There are also products that you can buy to keep deer away. Most of them are a deterrent spray, and Garland has 3 products to choose from. These sprays usually have a combination of natural ingredients like cloves, garlic and pepper to make even tasty plants yucky. You should look for ‘putrescent (rotten) eggs’ or wolf urine on the label. Both of those odors are known to chase the deer away. You can also try the Scarecrow sprinkler. This is a sprinkler that turns on when it senses something in your garden and gives it a squirt of water to scare it away. For more deer resistant plants and other ideas you can stop by Garland Nursery or check out their website for a handout.
Good Garden Lavenders
Late spring and early summer brings us the blooms of the fragrant lavender! This plant is the shining star of the garden right now. It is a magnet for bees, shows off some wonderful blooms and is fragrant as well! People also use it for cooking and medicinal uses as well. Unfortunately a lot of gardeners grow tired of these plants as they get older because they can get woody and flop in the garden. To learn some tips to prevent that we stopped by Barn Owl Nursery (503-638-0387) in Wilsonville and talked to local expert Chris Mulder. She said that the main way to control your lavender is through pruning. The problem is that people should be pruning now or shortly after the blooms fade. She recommends that you cut back your plant now so you can enjoy the blooms and fragrance indoors or even dry them for culinary use or for display. By cutting back your plants in the mid-summer you ensure that they will set blooms for next year. The cuts you make should be just above the woody old growth leaving a short stem with a few leaves. This will give the plant enough ‘green’ material to recover and survive another year. She had a field of ‘French Fields’ that she was cutting for use in her store.
We then moved over to another part of her fields to see a few varieties that she recommends for our area. The first one was ‘Pacific Blue’ which has a nice deep color and is great as a culinary lavender. The second one was similar, ‘Rebecca Kay’. It too, has a nice dark color and dries nicely on the stem and is also great in the kitchen. The best part of this variety is that it blooms twice. The third one we looked at was ‘Folgate’ this one was a good one for culinary use. Chris showed us how she starts to harvest the flowers when they first start to bloom. Then she ties them in small bunches and hangs them to dry. The final variety that we looked at was ‘Royal Velvet’. This one was propagated in Oregon and is a later bloomer then some of the other lavenders. It also has a longer stem which is good for making lavender wands and other crafting. It is also good fresh, dried and for culinary uses. If you are looking for a lavender for your garden or for cooking, check out Chris’s list of plants and their characteristics (insert list here).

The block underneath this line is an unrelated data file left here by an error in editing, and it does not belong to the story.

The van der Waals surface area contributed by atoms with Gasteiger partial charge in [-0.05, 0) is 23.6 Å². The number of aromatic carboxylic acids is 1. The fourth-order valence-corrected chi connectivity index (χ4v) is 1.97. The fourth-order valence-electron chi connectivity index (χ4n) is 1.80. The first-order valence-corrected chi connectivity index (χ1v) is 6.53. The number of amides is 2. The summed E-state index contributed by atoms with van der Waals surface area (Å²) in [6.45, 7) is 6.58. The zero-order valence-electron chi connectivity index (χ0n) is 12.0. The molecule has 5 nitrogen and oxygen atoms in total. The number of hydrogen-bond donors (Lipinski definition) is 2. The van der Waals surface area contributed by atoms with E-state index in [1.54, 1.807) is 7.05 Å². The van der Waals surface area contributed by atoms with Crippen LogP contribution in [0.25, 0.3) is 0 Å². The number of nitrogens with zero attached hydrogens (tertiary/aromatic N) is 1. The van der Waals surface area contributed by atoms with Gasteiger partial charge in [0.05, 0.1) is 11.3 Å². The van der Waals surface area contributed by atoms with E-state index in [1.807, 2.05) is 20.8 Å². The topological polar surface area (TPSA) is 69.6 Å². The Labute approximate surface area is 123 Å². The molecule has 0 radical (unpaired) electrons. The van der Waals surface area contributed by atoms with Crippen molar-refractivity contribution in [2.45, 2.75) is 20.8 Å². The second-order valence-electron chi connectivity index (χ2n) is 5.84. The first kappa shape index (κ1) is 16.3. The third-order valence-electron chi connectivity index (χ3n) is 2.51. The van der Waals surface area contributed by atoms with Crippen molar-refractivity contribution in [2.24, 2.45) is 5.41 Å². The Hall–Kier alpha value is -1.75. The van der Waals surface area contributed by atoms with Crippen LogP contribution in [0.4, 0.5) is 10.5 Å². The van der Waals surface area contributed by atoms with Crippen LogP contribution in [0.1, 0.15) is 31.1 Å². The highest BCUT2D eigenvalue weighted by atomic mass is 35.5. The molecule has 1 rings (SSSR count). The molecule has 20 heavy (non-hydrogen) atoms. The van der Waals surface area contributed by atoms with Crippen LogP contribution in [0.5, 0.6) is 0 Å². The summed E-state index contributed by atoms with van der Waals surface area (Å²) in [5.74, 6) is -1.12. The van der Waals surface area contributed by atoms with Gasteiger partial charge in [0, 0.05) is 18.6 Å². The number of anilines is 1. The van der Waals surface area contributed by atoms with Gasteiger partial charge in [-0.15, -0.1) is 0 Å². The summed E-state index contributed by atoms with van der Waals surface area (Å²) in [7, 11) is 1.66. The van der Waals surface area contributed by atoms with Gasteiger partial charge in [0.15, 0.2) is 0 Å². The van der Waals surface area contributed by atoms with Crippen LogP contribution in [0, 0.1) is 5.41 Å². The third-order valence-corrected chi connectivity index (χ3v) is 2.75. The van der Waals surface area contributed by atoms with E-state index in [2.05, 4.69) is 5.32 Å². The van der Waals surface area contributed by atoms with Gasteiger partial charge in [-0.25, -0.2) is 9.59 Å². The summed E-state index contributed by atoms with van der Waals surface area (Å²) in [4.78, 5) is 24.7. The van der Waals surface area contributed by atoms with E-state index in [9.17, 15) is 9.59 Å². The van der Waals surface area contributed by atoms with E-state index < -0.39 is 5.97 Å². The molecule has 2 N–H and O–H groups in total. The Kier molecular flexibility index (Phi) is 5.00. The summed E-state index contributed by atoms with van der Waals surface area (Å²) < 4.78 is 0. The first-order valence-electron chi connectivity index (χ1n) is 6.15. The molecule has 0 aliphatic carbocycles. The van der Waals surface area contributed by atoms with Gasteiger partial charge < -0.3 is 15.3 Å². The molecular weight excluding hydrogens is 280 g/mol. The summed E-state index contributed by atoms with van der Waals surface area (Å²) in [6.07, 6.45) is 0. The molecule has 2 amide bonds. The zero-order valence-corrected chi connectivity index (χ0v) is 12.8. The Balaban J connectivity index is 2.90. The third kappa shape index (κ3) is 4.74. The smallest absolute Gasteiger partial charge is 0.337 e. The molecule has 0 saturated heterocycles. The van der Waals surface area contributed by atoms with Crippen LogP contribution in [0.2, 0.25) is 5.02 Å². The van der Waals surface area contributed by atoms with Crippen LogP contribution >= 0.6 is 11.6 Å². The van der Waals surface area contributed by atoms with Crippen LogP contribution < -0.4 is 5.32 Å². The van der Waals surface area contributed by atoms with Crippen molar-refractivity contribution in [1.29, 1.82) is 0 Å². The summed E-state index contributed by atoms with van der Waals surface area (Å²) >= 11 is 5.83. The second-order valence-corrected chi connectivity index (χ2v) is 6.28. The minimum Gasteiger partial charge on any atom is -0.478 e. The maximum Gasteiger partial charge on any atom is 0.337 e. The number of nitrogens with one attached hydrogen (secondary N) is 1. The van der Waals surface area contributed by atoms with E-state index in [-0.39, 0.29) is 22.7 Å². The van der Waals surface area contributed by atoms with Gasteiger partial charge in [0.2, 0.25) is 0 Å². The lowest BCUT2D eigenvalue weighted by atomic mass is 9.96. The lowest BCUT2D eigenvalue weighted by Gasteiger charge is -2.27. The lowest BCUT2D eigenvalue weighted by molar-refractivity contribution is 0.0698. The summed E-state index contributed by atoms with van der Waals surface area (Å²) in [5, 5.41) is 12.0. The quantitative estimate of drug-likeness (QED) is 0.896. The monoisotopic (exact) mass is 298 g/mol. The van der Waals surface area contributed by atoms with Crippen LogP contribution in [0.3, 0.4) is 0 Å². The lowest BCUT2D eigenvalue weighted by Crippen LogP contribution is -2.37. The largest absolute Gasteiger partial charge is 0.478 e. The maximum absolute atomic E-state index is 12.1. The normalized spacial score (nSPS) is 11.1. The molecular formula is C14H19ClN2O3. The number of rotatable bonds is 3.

If you would like to check out Chris’s fields you will need to call for an appointment. When you do you can see the fields and some of these great varieties for yourself. You can also pick up some of these great lavenders and other lavender products for your home or garden. Check out their website for all the details.
Ryan Garden Makeover #1
Shade is tough! Especially if you are a plant lover. A nice grove of trees can look great until you try to get plants that work well under those canopies. Ryan had a chance to work with a shade area under some tall fir trees and incorporate some great plants too when he recently helped landscape a local garden. Earlier this year Ryan and his family were involved in an auction for the Leukemia and Lymphoma Society. This is a cause near and dear to the Seely family. Ryan’s daughter Anna is a cancer survivor. Ryan donated his services and the plants to do a garden makeover at the auction. The plants were donated by Little Prince of Oregon and other plant growers. Two families put in a winning bid and we were at the first location to see the transformation!